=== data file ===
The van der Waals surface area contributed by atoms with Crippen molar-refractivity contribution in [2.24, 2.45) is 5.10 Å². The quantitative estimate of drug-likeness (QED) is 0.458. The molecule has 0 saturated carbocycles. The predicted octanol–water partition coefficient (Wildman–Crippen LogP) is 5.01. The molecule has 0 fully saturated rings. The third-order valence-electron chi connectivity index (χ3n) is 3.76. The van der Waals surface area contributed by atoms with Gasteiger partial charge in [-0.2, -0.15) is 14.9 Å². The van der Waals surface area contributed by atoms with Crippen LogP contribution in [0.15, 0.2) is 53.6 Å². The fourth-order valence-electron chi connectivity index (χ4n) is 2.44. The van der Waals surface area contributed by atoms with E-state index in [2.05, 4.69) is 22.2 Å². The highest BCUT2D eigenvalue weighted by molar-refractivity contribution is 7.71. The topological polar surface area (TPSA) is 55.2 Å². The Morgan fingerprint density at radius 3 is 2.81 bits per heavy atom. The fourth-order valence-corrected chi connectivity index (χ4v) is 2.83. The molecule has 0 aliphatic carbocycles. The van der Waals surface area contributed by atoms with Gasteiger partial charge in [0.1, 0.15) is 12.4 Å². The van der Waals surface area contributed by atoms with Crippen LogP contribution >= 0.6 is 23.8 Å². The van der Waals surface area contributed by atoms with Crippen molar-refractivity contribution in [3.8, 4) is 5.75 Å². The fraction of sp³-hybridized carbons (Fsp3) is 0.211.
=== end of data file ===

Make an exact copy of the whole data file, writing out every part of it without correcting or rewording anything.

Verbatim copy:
The van der Waals surface area contributed by atoms with Crippen molar-refractivity contribution in [2.24, 2.45) is 5.10 Å². The quantitative estimate of drug-likeness (QED) is 0.458. The molecule has 0 saturated carbocycles. The predicted octanol–water partition coefficient (Wildman–Crippen LogP) is 5.01. The molecule has 0 fully saturated rings. The third-order valence-electron chi connectivity index (χ3n) is 3.76. The van der Waals surface area contributed by atoms with Gasteiger partial charge in [-0.2, -0.15) is 14.9 Å². The van der Waals surface area contributed by atoms with Crippen LogP contribution in [0.15, 0.2) is 53.6 Å². The fourth-order valence-electron chi connectivity index (χ4n) is 2.44. The van der Waals surface area contributed by atoms with E-state index in [2.05, 4.69) is 22.2 Å². The highest BCUT2D eigenvalue weighted by molar-refractivity contribution is 7.71. The topological polar surface area (TPSA) is 55.2 Å². The Morgan fingerprint density at radius 3 is 2.81 bits per heavy atom. The fourth-order valence-corrected chi connectivity index (χ4v) is 2.83. The molecule has 0 aliphatic carbocycles. The van der Waals surface area contributed by atoms with Gasteiger partial charge in [0.1, 0.15) is 12.4 Å². The van der Waals surface area contributed by atoms with Crippen LogP contribution >= 0.6 is 23.8 Å². The van der Waals surface area contributed by atoms with Crippen molar-refractivity contribution in [3.8, 4) is 5.75 Å². The fraction of sp³-hybridized carbons (Fsp3) is 0.211.